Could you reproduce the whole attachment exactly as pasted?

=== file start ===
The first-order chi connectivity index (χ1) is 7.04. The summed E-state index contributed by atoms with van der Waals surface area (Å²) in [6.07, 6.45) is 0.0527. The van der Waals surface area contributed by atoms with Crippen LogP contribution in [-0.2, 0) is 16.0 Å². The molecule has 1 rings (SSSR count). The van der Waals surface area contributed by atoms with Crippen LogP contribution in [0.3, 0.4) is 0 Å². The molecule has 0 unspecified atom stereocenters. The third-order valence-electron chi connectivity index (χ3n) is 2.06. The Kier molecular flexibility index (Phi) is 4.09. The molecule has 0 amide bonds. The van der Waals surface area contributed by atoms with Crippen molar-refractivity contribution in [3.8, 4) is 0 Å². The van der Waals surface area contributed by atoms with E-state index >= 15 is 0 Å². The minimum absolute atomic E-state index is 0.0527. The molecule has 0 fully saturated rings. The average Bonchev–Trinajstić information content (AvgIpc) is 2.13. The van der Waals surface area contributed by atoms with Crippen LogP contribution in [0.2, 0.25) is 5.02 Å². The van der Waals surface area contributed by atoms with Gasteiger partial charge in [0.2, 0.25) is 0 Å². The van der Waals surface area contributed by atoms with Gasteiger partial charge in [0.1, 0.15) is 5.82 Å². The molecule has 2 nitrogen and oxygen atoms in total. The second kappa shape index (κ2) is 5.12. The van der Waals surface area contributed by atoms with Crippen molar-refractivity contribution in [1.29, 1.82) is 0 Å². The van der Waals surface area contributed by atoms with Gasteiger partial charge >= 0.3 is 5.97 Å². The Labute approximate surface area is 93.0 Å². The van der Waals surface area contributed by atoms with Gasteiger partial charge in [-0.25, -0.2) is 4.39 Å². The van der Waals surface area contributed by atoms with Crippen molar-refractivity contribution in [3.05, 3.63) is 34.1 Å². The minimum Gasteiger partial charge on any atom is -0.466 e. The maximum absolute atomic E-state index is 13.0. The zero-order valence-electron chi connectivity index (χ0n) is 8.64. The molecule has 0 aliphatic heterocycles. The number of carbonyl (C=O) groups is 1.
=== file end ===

The first-order chi connectivity index (χ1) is 7.04. The summed E-state index contributed by atoms with van der Waals surface area (Å²) in [6.07, 6.45) is 0.0527. The van der Waals surface area contributed by atoms with Crippen LogP contribution in [-0.2, 0) is 16.0 Å². The molecule has 1 rings (SSSR count). The van der Waals surface area contributed by atoms with Crippen LogP contribution in [0.3, 0.4) is 0 Å². The molecule has 0 unspecified atom stereocenters. The third-order valence-electron chi connectivity index (χ3n) is 2.06. The Kier molecular flexibility index (Phi) is 4.09. The molecule has 0 amide bonds. The van der Waals surface area contributed by atoms with Crippen molar-refractivity contribution in [3.8, 4) is 0 Å². The van der Waals surface area contributed by atoms with E-state index >= 15 is 0 Å². The minimum absolute atomic E-state index is 0.0527. The molecule has 0 fully saturated rings. The average Bonchev–Trinajstić information content (AvgIpc) is 2.13. The van der Waals surface area contributed by atoms with Crippen LogP contribution in [0.2, 0.25) is 5.02 Å². The van der Waals surface area contributed by atoms with Gasteiger partial charge in [0.2, 0.25) is 0 Å². The van der Waals surface area contributed by atoms with Gasteiger partial charge in [0.1, 0.15) is 5.82 Å². The molecule has 2 nitrogen and oxygen atoms in total. The second kappa shape index (κ2) is 5.12. The van der Waals surface area contributed by atoms with Crippen molar-refractivity contribution in [1.29, 1.82) is 0 Å². The van der Waals surface area contributed by atoms with Gasteiger partial charge >= 0.3 is 5.97 Å². The Labute approximate surface area is 93.0 Å². The van der Waals surface area contributed by atoms with Gasteiger partial charge in [-0.25, -0.2) is 4.39 Å². The van der Waals surface area contributed by atoms with Crippen molar-refractivity contribution in [3.05, 3.63) is 34.1 Å². The minimum Gasteiger partial charge on any atom is -0.466 e. The maximum absolute atomic E-state index is 13.0. The zero-order valence-electron chi connectivity index (χ0n) is 8.64. The molecule has 0 aliphatic heterocycles. The number of carbonyl (C=O) groups is 1.